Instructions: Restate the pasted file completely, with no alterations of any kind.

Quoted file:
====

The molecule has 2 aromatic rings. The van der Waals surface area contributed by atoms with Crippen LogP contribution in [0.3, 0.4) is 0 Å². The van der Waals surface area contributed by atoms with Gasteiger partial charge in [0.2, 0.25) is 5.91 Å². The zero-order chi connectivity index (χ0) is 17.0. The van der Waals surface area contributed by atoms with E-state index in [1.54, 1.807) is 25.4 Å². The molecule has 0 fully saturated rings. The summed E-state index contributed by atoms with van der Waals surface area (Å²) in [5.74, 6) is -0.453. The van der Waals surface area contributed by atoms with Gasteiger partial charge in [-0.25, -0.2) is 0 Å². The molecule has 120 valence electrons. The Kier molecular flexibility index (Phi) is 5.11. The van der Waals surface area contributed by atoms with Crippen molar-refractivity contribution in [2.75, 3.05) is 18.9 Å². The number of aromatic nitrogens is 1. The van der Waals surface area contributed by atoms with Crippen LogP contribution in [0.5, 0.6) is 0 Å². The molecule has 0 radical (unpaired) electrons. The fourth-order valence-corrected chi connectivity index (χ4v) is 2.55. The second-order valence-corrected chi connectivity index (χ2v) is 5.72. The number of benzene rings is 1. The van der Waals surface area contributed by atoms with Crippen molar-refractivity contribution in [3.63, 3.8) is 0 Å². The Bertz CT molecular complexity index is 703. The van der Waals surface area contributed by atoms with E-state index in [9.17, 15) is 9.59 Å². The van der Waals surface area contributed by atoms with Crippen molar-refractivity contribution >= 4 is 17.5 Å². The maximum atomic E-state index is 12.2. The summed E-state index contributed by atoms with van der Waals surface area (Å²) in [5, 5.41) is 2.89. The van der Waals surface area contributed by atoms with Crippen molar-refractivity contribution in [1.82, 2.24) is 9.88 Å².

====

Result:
The molecule has 2 aromatic rings. The van der Waals surface area contributed by atoms with Crippen LogP contribution in [0.3, 0.4) is 0 Å². The van der Waals surface area contributed by atoms with Gasteiger partial charge in [0.2, 0.25) is 5.91 Å². The zero-order chi connectivity index (χ0) is 17.0. The van der Waals surface area contributed by atoms with E-state index in [1.54, 1.807) is 25.4 Å². The molecule has 0 fully saturated rings. The summed E-state index contributed by atoms with van der Waals surface area (Å²) in [5.74, 6) is -0.453. The van der Waals surface area contributed by atoms with Gasteiger partial charge in [-0.25, -0.2) is 0 Å². The molecule has 120 valence electrons. The Kier molecular flexibility index (Phi) is 5.11. The van der Waals surface area contributed by atoms with Crippen molar-refractivity contribution in [2.75, 3.05) is 18.9 Å². The number of aromatic nitrogens is 1. The van der Waals surface area contributed by atoms with Crippen LogP contribution in [0.5, 0.6) is 0 Å². The molecule has 0 radical (unpaired) electrons. The fourth-order valence-corrected chi connectivity index (χ4v) is 2.55. The second-order valence-corrected chi connectivity index (χ2v) is 5.72. The number of benzene rings is 1. The van der Waals surface area contributed by atoms with Crippen molar-refractivity contribution in [3.63, 3.8) is 0 Å². The Bertz CT molecular complexity index is 703. The van der Waals surface area contributed by atoms with E-state index in [9.17, 15) is 9.59 Å². The van der Waals surface area contributed by atoms with Crippen molar-refractivity contribution >= 4 is 17.5 Å². The maximum atomic E-state index is 12.2. The summed E-state index contributed by atoms with van der Waals surface area (Å²) in [5, 5.41) is 2.89. The van der Waals surface area contributed by atoms with Crippen molar-refractivity contribution in [1.82, 2.24) is 9.88 Å².